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W. B. Yeats to Elizabeth A. Sharp

W. B. Yeats letter to Elizabeth A. Sharp, autograph letter signed, January 6, [1906].

This unpublished letter of condolence from Yeats to recently widowed Elizabeth Sharp is an important reflection on Sharp’s relationship with Yeats. Despite the fact that Yeats had been deceived by Sharp prior to 1897 about the authorship of the Fiona Macleod writings and was never told the full truth about Edith Rinder, Yeats retained his respect for Sharp as a man, artist, and powerful mystic:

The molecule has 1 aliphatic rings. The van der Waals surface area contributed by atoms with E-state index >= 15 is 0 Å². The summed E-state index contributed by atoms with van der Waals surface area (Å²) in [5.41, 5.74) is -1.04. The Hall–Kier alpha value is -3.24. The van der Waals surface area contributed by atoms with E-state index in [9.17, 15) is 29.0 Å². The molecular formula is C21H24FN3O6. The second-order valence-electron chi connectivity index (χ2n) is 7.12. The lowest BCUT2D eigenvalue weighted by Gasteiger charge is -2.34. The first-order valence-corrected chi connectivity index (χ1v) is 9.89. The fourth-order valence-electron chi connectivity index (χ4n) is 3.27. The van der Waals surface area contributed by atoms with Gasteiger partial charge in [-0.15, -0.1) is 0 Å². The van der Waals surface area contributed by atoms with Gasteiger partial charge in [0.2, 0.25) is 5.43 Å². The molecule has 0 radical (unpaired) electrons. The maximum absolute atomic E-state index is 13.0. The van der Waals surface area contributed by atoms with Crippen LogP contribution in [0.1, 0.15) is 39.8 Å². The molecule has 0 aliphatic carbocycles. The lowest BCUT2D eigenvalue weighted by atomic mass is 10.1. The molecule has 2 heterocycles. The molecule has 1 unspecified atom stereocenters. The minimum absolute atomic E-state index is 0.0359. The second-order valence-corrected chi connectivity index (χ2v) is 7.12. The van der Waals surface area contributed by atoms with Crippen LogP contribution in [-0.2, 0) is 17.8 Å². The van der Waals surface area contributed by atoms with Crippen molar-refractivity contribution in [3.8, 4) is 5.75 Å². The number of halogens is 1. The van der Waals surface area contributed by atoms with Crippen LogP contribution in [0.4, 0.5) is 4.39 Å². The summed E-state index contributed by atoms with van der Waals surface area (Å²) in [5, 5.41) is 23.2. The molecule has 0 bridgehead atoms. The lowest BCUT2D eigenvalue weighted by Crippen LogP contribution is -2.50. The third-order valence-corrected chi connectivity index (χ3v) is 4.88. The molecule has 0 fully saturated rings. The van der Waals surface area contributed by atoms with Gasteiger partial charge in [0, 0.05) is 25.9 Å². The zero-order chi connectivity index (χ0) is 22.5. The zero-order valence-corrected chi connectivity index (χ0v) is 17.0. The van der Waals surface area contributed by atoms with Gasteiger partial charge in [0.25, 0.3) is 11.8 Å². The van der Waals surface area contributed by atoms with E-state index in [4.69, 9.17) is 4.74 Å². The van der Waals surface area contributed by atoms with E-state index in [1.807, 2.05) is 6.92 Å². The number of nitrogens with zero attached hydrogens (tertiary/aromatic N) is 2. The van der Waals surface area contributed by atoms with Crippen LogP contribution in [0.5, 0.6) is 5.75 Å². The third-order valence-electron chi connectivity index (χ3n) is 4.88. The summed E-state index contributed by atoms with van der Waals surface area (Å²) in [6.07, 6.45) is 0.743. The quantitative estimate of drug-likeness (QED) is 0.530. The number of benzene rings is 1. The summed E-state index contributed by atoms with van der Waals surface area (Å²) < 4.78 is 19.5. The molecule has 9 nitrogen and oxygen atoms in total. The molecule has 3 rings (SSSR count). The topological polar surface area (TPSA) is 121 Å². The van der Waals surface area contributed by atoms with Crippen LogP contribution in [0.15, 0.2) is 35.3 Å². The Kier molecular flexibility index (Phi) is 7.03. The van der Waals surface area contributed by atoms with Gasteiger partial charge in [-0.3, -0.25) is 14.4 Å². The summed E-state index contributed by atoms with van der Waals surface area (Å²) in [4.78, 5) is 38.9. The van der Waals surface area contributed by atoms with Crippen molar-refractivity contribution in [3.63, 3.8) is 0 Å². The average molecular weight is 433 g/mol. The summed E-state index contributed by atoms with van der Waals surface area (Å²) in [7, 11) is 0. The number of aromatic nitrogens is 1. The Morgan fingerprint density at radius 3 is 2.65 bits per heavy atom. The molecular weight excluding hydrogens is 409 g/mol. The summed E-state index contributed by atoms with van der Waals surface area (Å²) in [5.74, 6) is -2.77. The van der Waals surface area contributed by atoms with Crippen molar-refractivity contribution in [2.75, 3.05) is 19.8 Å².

“....Your husband was a man of great genius, who brought something wholly new into letters....To me he was that, & a strange mystery too & also a dear friend. To talk with him was to feel the presence of that mystery, he was very near always to the world where he now is & often seemed to me to deliver its messages. He often spoke to me of things of my personal life that were unknown to him by the common channels of sense...”

The respect Yeats retained for Sharp is an affirmation of Sharp’s imaginative powers and a testament to the two men’s shared commitment to Celticism, mysticism and to the existence of a world of spirit which informs human life and to which human spirits retire after death.